When asked about the adjustment associated with becoming a research chair, Pelletier indicated that becoming a research manager, while exciting, has proven the most challenging. “Early on in my graduate studies, I began making lists of questions that I thought were really interesting,” said Pelletier. “I realized that the only way I could meaningfully begin to tackle all those questions was to be at the helm of a research program where I could work with a whole variety of graduate students working on various aspects of sustainable food system questions.”
Pelletier’s current position allows him to do just that, and he was eager to discuss how the resulting projects support his vision. Each project ties into Pelletier’s vision of providing the means for effective sustainability management of agri-food supply chains. In the near term, work in his lab will focus on: developing a Canadian Agri-food Life Cycle Data Centre; identification and dissemination of sustainability best management practices and green technologies for egg supply chain partners; and the development of a user-friendly sustainability assessment platform that will enable producers to benchmark their farm’s sustainability status, set goals, and monitor/report their progress. Pelletier stated, “I currently have nine funded projects that are open to prospective students and, as a researcher, that is an exciting place to be.” Pelletier’s powerful advice for young researchers entering the field is this: “Prepare to be surprised. Prepare to have your own preconceptions challenged. Embrace every time your preconceptions are challenged as an opportunity to learn and grow as a researcher.”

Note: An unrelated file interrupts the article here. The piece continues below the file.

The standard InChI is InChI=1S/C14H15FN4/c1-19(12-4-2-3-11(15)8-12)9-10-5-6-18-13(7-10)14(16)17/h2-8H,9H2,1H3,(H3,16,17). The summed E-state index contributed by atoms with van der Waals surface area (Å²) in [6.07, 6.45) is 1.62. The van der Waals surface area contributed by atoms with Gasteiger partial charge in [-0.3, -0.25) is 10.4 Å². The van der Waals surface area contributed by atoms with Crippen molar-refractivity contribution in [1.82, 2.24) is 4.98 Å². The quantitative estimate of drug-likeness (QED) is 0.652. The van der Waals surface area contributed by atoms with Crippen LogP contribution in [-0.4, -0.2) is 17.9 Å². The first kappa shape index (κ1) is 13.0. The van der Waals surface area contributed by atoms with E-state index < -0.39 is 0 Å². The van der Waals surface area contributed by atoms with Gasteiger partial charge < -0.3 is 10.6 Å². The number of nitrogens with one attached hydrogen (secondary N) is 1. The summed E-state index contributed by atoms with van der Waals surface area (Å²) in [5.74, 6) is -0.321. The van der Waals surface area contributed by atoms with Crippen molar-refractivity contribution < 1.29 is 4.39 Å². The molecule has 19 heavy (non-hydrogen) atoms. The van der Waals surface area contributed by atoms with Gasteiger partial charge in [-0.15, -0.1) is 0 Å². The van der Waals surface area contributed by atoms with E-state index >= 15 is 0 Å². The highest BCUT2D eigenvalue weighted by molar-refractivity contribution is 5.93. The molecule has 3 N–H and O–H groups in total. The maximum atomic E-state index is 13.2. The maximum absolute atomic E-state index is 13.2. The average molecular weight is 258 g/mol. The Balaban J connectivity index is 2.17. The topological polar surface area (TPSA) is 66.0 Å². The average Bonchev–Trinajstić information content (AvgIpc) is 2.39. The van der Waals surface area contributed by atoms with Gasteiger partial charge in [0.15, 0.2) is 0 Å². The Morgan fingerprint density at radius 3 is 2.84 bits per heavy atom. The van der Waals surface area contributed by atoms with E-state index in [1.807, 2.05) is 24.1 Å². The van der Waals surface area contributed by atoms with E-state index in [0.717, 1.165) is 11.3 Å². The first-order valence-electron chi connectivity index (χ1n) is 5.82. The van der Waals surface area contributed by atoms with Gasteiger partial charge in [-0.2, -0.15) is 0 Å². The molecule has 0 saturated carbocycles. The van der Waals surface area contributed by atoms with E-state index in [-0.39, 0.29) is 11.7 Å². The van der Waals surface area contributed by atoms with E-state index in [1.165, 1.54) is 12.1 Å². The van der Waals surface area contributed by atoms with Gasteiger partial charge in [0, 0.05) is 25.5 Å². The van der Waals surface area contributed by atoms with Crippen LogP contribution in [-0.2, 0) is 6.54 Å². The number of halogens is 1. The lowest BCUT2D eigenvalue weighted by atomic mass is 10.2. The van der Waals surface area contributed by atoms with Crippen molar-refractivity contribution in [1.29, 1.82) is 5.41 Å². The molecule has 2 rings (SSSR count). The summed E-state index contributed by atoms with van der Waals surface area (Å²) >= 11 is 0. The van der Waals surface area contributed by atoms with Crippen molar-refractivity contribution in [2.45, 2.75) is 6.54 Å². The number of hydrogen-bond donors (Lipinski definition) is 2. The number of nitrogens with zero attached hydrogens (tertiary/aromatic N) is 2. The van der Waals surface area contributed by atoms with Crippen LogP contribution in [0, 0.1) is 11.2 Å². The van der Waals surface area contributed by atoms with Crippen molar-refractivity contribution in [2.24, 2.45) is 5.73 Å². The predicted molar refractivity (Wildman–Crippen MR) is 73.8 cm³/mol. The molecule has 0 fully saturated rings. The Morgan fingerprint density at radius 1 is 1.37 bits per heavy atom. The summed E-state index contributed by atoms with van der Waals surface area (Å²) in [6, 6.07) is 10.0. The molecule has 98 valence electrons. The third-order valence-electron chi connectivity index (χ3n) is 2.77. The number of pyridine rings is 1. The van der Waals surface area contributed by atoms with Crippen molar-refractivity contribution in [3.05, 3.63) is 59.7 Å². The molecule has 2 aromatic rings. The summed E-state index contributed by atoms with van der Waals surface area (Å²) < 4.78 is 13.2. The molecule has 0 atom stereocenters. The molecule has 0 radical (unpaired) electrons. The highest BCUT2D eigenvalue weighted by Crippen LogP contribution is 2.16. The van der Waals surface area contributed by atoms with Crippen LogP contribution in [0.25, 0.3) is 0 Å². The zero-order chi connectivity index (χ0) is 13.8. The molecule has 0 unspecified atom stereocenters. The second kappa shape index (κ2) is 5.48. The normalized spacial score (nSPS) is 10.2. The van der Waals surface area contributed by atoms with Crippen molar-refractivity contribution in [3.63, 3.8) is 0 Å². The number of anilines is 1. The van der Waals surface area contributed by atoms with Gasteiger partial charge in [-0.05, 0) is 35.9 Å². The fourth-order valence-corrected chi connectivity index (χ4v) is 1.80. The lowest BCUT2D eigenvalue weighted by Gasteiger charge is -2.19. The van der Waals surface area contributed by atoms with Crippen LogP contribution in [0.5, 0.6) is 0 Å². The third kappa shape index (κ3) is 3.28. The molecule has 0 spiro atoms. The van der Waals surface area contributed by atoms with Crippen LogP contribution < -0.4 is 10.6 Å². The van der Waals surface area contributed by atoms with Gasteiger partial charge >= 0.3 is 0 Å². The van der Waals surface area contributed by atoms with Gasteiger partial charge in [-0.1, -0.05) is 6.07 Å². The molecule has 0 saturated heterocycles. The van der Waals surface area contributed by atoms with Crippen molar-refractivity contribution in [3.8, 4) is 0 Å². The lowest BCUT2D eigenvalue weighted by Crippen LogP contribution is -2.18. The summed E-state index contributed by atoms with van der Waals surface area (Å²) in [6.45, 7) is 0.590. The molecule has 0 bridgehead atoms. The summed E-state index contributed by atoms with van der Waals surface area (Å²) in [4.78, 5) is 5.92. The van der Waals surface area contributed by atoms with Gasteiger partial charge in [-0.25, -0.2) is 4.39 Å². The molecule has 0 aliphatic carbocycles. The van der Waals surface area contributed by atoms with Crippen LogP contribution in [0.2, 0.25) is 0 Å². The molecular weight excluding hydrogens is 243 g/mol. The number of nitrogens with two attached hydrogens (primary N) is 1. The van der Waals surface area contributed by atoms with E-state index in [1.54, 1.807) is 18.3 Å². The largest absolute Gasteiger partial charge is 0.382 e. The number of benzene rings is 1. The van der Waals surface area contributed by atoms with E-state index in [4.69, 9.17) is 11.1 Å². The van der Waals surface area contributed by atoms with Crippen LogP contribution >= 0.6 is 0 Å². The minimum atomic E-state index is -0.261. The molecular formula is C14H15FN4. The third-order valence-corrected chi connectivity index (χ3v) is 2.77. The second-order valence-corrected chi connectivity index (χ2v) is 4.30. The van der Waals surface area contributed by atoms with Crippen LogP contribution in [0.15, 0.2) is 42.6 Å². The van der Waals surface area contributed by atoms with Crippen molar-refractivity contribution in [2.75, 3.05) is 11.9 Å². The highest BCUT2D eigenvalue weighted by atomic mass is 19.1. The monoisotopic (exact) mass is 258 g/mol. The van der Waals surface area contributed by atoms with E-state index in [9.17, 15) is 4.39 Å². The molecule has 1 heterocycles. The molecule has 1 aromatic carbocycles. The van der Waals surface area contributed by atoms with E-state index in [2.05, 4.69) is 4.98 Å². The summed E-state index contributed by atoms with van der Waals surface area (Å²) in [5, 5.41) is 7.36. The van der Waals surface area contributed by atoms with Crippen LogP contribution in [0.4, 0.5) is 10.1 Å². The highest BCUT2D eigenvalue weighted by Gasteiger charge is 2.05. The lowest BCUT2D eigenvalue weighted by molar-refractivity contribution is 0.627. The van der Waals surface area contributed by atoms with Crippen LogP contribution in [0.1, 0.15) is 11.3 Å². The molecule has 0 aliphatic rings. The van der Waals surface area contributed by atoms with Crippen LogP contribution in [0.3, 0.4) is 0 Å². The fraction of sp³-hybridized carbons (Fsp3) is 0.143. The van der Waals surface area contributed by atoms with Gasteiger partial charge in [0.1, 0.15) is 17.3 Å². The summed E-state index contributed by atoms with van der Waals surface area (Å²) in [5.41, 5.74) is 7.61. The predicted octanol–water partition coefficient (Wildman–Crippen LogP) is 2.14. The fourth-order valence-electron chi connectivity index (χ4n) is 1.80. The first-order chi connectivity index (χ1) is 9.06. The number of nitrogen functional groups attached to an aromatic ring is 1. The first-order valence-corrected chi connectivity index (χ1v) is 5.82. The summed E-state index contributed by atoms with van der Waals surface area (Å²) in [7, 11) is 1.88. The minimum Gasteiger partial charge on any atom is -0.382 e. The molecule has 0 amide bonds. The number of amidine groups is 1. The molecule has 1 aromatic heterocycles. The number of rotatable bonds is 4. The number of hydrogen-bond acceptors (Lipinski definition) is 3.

While it is exciting to see this intensive research effort focused on the egg industry, it may be sometimes hard to translate its applicability to day-to-day farming activities, so Pelletier drilled down to explain the impact of his upcoming work. Pelletier’s work to-date in the egg industry has provided him with highly detailed information about egg production and related supply chain activities. He has found a wide variation in the efficiencies reported by egg producers and other stakeholders which ultimately influence sustainability outcomes. “If we could shift industry average efficiencies for the three most important [sustainability] criteria in line with the current top performing producers, this could potentially leverage an additional 30-50% reduction in the environmental footprint of Canadian egg products.” These benchmarks will also play an important role as the industry looks at the potential sustainability trade-offs of cage-free and free-range systems. Pelletier’s remark not only hits home for Canadian producers, but also carries strong implications for an egg industry that is focusing more and more on sustainability world-wide.
Pelletier was keen to add that all of us - researchers, industry stakeholders and others - are striving to understand and to move towards sustainability. “No one can argue against the basic common sense of pursuing sustainability” Pelletier stated. “Collectively as a society and within our institutions, we are fumbling toward a future where we can collectively manage ourselves much more effectively for a broad, rich understanding of what sustainability is. I think that ultimately we will get there, but it is certainly a work in progress.”
Pioneers in any field have their challenges, but Pelletier hopes to create practices and tools that can benefit the egg industry and serve as an example for other industries to follow. EIC wishes Nathan the best as he forges onward, and we look forward to telling the story of his research projects as they unfold.
By Myla Meyer